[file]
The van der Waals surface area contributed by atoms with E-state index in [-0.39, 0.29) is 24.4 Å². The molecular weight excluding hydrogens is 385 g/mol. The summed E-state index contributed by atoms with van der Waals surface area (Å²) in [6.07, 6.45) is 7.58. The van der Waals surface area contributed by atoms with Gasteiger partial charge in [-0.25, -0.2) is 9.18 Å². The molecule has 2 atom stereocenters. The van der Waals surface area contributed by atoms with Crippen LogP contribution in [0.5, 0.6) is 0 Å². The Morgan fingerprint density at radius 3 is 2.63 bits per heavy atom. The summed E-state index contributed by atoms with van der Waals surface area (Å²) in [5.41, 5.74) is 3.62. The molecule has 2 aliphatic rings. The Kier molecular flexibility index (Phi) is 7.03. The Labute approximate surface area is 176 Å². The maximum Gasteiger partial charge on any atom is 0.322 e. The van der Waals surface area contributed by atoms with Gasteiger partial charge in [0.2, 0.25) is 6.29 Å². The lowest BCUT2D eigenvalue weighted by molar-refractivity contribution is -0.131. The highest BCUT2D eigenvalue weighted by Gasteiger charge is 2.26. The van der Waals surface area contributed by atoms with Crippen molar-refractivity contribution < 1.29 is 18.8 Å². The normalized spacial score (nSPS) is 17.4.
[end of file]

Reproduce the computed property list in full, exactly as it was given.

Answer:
The van der Waals surface area contributed by atoms with E-state index in [-0.39, 0.29) is 24.4 Å². The molecular weight excluding hydrogens is 385 g/mol. The summed E-state index contributed by atoms with van der Waals surface area (Å²) in [6.07, 6.45) is 7.58. The van der Waals surface area contributed by atoms with Gasteiger partial charge in [-0.25, -0.2) is 9.18 Å². The molecule has 2 atom stereocenters. The van der Waals surface area contributed by atoms with Crippen LogP contribution in [0.5, 0.6) is 0 Å². The Morgan fingerprint density at radius 3 is 2.63 bits per heavy atom. The summed E-state index contributed by atoms with van der Waals surface area (Å²) in [5.41, 5.74) is 3.62. The molecule has 2 aliphatic rings. The Kier molecular flexibility index (Phi) is 7.03. The Labute approximate surface area is 176 Å². The maximum Gasteiger partial charge on any atom is 0.322 e. The van der Waals surface area contributed by atoms with Gasteiger partial charge in [0.2, 0.25) is 6.29 Å². The lowest BCUT2D eigenvalue weighted by molar-refractivity contribution is -0.131. The highest BCUT2D eigenvalue weighted by Gasteiger charge is 2.26. The van der Waals surface area contributed by atoms with Crippen molar-refractivity contribution < 1.29 is 18.8 Å². The normalized spacial score (nSPS) is 17.4.